|Born||January 21, 1925|
White Plains, New York, United States
|Died||March 13, 2007 (aged 82)|
White Plains, New York, United States
|Professional wrestling career|
|Ring name(s)||Arnold Skaaland|
|Billed height||6 ft 0 in (1.83 m)|
|Billed weight||240 lb (110 kg)|
White Plains, New York
|Battles/wars||World War II|
Arnold Skaaland (January 21, 1925 – March 13, 2007) was an American professional wrestler and professional wrestling manager.
Following a stint in the United States Marine Corps during World War II, Skaaland began wrestling in 1946 under his real name. Given the nickname “Golden Boy,” he became a part of the World Wide Wrestling Federation in 1963, and in 1967, won the WWWF United States Tag Team Championship with Spiros Arion.
In 1978, Skaaland retired from in-ring competition and transitioned into a manager; unlike normal managers, he managed faces instead of heels. Skaaland's most notable clients include Bruno Sammartino and Bob Backlund. He later became a road agent for the WWF once he stopped managing, and was inducted into the WWF Hall of Fame in 1994.
Skaaland served in the U.S. Marines during World War II. After a short-lived attempt to make a living through boxing, he decided to become a professional wrestler.
Skaaland debuted in 1946 as "Arnold Skaaland". Though competing under his real name, he was billed early in his career as hailing from Norway. Performing throughout the northeastern United States, Skaaland gained the nickname "The Golden Boy" and was known as a small, agile wrestler who relied on speed, wits, and toughness in the ring rather than size and strength. In the late 1950s, he wrestled in Georgia under the ring name Bobby Weaver.
In the early 1960s, Skaaland unsuccessfully challenged both Pat O'Connor and "Nature Boy" Buddy Rogers for the NWA World Heavyweight Championship. In 1962, he refereed a high-profile match between Freddie Blassie and Rikidōzan in Japan.
In 1963, Skaaland was a part of the newly created, New York City-based World Wide Wrestling Federation. On June 1, 1967, he collected his only title as one half of the WWWF United States Tag Team Champions, when Tony Parisi gave his half of the title to Skaaland. Skaaland and his partner, Spiros Arion, soon lost the titles to The Sicilians (Lou Albano and Tony Altimore) on July 10, 1967, in Atlantic City, New Jersey. Arion and Bruno Sammartino rewon the belts two weeks later, and retired them. In addition to wrestling, Skaaland was a shareholder of the Capitol Wrestling Corporation, the parent company of the WWWF, and a business partner of WWWF Chairman Vince McMahon Sr. Skaaland was responsible for producing WWWF shows in the Westchester County Center in Westchester County, New York, and serving as an agent for André the Giant.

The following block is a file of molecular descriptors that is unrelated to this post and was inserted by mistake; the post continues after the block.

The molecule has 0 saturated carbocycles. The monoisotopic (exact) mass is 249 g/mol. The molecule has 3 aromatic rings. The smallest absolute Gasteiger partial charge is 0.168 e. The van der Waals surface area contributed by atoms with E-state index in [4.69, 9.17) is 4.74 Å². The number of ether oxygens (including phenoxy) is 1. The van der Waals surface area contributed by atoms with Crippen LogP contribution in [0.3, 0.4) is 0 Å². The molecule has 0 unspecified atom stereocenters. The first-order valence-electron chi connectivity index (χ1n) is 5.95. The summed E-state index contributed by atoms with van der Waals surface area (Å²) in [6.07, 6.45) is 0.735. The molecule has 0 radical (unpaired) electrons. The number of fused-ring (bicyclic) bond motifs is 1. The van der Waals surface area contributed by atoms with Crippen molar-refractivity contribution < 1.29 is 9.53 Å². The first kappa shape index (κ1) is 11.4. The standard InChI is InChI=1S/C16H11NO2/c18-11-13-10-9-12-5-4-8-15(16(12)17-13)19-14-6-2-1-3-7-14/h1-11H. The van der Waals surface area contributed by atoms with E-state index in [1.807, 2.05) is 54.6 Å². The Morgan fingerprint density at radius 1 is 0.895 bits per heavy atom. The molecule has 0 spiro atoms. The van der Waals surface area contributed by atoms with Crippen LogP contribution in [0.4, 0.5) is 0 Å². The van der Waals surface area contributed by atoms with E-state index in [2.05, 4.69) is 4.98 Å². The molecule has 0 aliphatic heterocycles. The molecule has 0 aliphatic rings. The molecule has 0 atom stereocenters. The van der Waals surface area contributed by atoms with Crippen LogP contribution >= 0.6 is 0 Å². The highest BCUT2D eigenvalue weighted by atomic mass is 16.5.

Skaaland managed Bruno Sammartino and Bob Backlund, with both men winning the WWF World Heavyweight Championship under his tutelage. In 1978, Skaaland retired from regular wrestling, though he occasionally appeared as a late substitute for wrestlers that couldn't make a show. Pro Wrestling Illustrated named Skaaland Manager of the Year for 1978 and 1979. Backlund's lengthy reign ended on December 26, 1983, when Skaaland threw in the towel while Backlund was trapped in the camel clutch, the finishing move of challenger The Iron Sheik. It was also rumored that Backlund begged authorities for a rematch.
Skaaland appeared in the 1987 music video for the title track from Piledriver - The Wrestling Album 2, "Piledriver" by Koko B. Ware as the foreman of a construction site. In 1994, he was inducted into the WWF Hall of Fame class of 1994 for managing both Sammartino and Backlund to the (W)WWF World Heavyweight Championship. He appeared on WWF television later that year, with Backlund attacking him in order to consolidate his heel turn.
Skaaland was married to Betty Skaaland. He had three sons from her: Edward Patrick Skaaland, James Allen Skaaland, and George Skaaland (the latter of whom briefly competed as a wrestler in his own right in the mid-1980s). It was said that Skaaland was the only guy who could somewhat keep up with Andre the Giant when it came to drinking.
Skaaland died on March 13, 2007, with his wife Betty Skaaland by his side, and had been sick for some time. He is interred at Gate of Heaven Cemetery in Hawthorne, New York.